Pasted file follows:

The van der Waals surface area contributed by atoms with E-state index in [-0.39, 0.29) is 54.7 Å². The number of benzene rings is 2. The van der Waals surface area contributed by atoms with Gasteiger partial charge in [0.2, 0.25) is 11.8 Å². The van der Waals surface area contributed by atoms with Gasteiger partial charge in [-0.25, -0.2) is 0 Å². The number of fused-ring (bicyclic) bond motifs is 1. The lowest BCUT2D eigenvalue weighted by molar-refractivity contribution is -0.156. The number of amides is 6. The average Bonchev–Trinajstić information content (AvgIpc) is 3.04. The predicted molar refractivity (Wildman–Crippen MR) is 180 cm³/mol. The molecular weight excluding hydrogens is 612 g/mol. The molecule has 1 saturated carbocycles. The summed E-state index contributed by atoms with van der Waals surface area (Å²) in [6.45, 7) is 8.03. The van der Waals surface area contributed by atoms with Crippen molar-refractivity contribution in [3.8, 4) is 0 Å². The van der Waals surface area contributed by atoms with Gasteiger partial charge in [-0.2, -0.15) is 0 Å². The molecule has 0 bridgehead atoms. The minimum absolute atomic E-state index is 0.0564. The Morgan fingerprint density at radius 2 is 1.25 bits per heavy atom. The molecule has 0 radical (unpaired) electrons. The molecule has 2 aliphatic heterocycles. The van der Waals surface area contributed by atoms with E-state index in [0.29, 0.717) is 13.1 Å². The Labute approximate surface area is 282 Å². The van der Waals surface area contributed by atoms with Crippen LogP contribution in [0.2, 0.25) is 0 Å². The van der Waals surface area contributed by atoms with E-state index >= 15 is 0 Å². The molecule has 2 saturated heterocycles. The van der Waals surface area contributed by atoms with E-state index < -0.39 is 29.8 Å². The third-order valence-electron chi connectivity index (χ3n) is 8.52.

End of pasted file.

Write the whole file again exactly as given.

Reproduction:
The van der Waals surface area contributed by atoms with E-state index in [-0.39, 0.29) is 54.7 Å². The number of benzene rings is 2. The van der Waals surface area contributed by atoms with Gasteiger partial charge in [0.2, 0.25) is 11.8 Å². The van der Waals surface area contributed by atoms with Gasteiger partial charge in [-0.25, -0.2) is 0 Å². The number of fused-ring (bicyclic) bond motifs is 1. The lowest BCUT2D eigenvalue weighted by molar-refractivity contribution is -0.156. The number of amides is 6. The average Bonchev–Trinajstić information content (AvgIpc) is 3.04. The predicted molar refractivity (Wildman–Crippen MR) is 180 cm³/mol. The molecular weight excluding hydrogens is 612 g/mol. The molecule has 1 saturated carbocycles. The summed E-state index contributed by atoms with van der Waals surface area (Å²) in [6.45, 7) is 8.03. The van der Waals surface area contributed by atoms with Crippen molar-refractivity contribution in [3.8, 4) is 0 Å². The van der Waals surface area contributed by atoms with Gasteiger partial charge in [-0.2, -0.15) is 0 Å². The molecule has 0 bridgehead atoms. The minimum absolute atomic E-state index is 0.0564. The Morgan fingerprint density at radius 2 is 1.25 bits per heavy atom. The molecule has 0 radical (unpaired) electrons. The molecule has 2 aliphatic heterocycles. The van der Waals surface area contributed by atoms with E-state index in [0.29, 0.717) is 13.1 Å². The Labute approximate surface area is 282 Å². The van der Waals surface area contributed by atoms with Crippen LogP contribution in [0.2, 0.25) is 0 Å². The van der Waals surface area contributed by atoms with E-state index >= 15 is 0 Å². The molecule has 2 saturated heterocycles. The van der Waals surface area contributed by atoms with E-state index < -0.39 is 29.8 Å². The third-order valence-electron chi connectivity index (χ3n) is 8.52.